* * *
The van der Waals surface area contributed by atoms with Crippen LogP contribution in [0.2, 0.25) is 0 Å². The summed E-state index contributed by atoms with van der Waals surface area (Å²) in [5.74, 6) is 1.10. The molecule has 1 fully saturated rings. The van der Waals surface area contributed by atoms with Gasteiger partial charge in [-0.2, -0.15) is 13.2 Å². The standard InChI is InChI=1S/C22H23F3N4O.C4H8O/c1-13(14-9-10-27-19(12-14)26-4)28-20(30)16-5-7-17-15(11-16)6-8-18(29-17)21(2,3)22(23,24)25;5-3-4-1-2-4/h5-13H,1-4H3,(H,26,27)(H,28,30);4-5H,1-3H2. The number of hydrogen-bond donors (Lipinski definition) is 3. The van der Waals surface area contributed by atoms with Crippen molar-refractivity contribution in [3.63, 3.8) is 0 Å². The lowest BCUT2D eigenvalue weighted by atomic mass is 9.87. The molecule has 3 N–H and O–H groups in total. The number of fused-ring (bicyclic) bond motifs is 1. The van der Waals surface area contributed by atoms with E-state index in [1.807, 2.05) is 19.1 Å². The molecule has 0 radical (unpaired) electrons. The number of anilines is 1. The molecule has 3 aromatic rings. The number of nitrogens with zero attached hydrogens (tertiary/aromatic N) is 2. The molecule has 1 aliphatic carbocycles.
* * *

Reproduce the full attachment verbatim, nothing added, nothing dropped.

The van der Waals surface area contributed by atoms with Crippen LogP contribution in [0.2, 0.25) is 0 Å². The summed E-state index contributed by atoms with van der Waals surface area (Å²) in [5.74, 6) is 1.10. The molecule has 1 fully saturated rings. The van der Waals surface area contributed by atoms with Gasteiger partial charge in [-0.2, -0.15) is 13.2 Å². The standard InChI is InChI=1S/C22H23F3N4O.C4H8O/c1-13(14-9-10-27-19(12-14)26-4)28-20(30)16-5-7-17-15(11-16)6-8-18(29-17)21(2,3)22(23,24)25;5-3-4-1-2-4/h5-13H,1-4H3,(H,26,27)(H,28,30);4-5H,1-3H2. The number of hydrogen-bond donors (Lipinski definition) is 3. The van der Waals surface area contributed by atoms with Crippen molar-refractivity contribution in [3.63, 3.8) is 0 Å². The lowest BCUT2D eigenvalue weighted by atomic mass is 9.87. The molecule has 3 N–H and O–H groups in total. The number of fused-ring (bicyclic) bond motifs is 1. The van der Waals surface area contributed by atoms with E-state index in [1.807, 2.05) is 19.1 Å². The molecule has 0 radical (unpaired) electrons. The number of anilines is 1. The molecule has 3 aromatic rings. The number of nitrogens with zero attached hydrogens (tertiary/aromatic N) is 2. The molecule has 1 aliphatic carbocycles.